Tuesday, April 21, 2015

The Art of Edward Hopper

Edward Hopper 
American Realist Painter
Born July 22, 1882 
Died May 15, 1967

Edward Hopper was born in Upper 
Nyack, New York, a yacht-building
center on the Hudson River. He dreamed of ships and coastal
settings and wanted to be a naval 
architect when he was in high school.

He grew up in a strict Baptist setting.
His father was a mild-mannered 
intellectual with a love of French and
Russian cultures. The house was
dominated by the women in the 
family; mother, grandmother, sister,
and the maid.

His favorite artist was Rembrandt, saying Rembrandt's Night Watch was "the most wonderful thing of his I have ever seen; it's past belief in its reality."

He studied at the New York School of Art and Design. Although he wanted to follow his heart and paint, his parents insisted he get a job where he could support himself. Getting a job with an advertising agency soon made him hate illustration and graphic art, but the economic times forced him to stay at the agency until the mid-1920s, when he made three trips to Paris to study the new methods coming out of France.

Edward thought of himself as an
only averagely talented, tall, skinny,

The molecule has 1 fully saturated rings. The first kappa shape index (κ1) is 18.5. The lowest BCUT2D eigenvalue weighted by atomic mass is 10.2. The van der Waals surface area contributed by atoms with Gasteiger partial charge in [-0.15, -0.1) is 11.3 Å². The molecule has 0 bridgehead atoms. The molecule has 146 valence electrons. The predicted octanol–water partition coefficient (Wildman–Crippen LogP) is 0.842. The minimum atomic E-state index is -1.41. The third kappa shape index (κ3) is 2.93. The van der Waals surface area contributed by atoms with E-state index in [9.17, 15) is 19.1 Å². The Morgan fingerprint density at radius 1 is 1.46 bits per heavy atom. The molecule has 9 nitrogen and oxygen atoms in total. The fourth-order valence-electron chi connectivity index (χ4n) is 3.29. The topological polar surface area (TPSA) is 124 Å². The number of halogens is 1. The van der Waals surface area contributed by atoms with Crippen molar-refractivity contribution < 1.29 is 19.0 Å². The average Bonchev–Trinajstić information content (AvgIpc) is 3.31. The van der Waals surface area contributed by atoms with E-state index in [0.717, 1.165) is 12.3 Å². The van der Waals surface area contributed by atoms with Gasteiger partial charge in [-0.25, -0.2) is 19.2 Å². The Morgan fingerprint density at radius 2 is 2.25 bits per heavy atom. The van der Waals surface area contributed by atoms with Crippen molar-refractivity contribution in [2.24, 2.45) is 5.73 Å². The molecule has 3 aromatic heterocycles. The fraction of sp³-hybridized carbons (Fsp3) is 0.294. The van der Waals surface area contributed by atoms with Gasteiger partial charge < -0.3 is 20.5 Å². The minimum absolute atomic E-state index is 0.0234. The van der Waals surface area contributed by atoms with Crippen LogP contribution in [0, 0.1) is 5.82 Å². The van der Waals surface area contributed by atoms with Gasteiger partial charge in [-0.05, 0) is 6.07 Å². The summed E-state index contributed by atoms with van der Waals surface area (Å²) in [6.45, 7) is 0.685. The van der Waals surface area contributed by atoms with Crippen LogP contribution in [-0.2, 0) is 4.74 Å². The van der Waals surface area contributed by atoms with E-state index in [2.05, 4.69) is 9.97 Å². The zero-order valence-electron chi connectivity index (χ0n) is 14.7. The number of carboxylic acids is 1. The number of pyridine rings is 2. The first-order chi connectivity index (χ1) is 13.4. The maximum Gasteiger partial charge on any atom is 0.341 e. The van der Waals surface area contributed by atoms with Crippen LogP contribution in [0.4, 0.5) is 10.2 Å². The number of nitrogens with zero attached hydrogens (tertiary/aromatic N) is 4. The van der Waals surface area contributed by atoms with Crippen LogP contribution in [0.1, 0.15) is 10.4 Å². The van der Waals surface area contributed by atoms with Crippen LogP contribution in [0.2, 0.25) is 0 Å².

awkward, unattractive man and spent 
much time alone, perfecting his craft. 

Then in 1923, he reconnected with a
woman he met in art school, Josephine
Nivison, on a summer painting excursion in Gloucester, Massachusetts. She was short, happy,
open, friendly, social, and liberal, and the tall, quiet, shy, secretive, introspective conservative Edward fell
madly in love. 

They were married a year later and Josephine abandoned her career to 
nurture his, and lived his reclusive lifestyle.

She managed his career and interviews, was his primary model, his constant cheerleader, and his life

Edward Hopper died in his art studio near Washington Square in New York City. His wife
Josephine died ten months later. She bequeathed
all their paintings, about 3,000 works, to the
Whitney Museum of American Art.

His birthplace and boyhood home are listed in the National Registry of Historic Places in 2000, listed as the Edward Hopper House Art Center, a
non-profit community cultural center serving the area with exhibits, lectures, workshops, and 
special events.

All of the images and information in this articles are from the following sites and are only for the information of my readers. I claim nothing as my own. More information can be found at:

Edward Hopper - Wikipedia

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